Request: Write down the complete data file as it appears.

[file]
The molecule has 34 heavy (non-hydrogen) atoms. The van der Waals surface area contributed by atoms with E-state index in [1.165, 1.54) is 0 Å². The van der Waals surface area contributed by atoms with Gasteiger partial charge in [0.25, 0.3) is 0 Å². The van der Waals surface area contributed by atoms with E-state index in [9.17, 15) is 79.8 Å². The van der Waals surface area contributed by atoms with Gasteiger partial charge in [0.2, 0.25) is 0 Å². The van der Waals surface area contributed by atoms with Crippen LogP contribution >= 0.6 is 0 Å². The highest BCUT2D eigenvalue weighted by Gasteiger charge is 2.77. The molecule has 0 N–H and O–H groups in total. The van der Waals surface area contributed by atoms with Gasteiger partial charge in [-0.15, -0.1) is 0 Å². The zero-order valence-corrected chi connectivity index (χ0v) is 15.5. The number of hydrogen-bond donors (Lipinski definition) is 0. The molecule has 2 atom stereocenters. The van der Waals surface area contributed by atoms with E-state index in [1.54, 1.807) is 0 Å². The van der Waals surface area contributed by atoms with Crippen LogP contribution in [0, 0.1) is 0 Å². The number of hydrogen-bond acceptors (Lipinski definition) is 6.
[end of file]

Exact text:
The molecule has 34 heavy (non-hydrogen) atoms. The van der Waals surface area contributed by atoms with E-state index in [1.165, 1.54) is 0 Å². The van der Waals surface area contributed by atoms with Gasteiger partial charge in [0.25, 0.3) is 0 Å². The van der Waals surface area contributed by atoms with E-state index in [9.17, 15) is 79.8 Å². The van der Waals surface area contributed by atoms with Gasteiger partial charge in [0.2, 0.25) is 0 Å². The van der Waals surface area contributed by atoms with Crippen LogP contribution >= 0.6 is 0 Å². The highest BCUT2D eigenvalue weighted by Gasteiger charge is 2.77. The molecule has 0 N–H and O–H groups in total. The van der Waals surface area contributed by atoms with Gasteiger partial charge in [-0.15, -0.1) is 0 Å². The zero-order valence-corrected chi connectivity index (χ0v) is 15.5. The number of hydrogen-bond donors (Lipinski definition) is 0. The molecule has 2 atom stereocenters. The van der Waals surface area contributed by atoms with E-state index in [1.54, 1.807) is 0 Å². The van der Waals surface area contributed by atoms with Crippen LogP contribution in [0, 0.1) is 0 Å². The number of hydrogen-bond acceptors (Lipinski definition) is 6.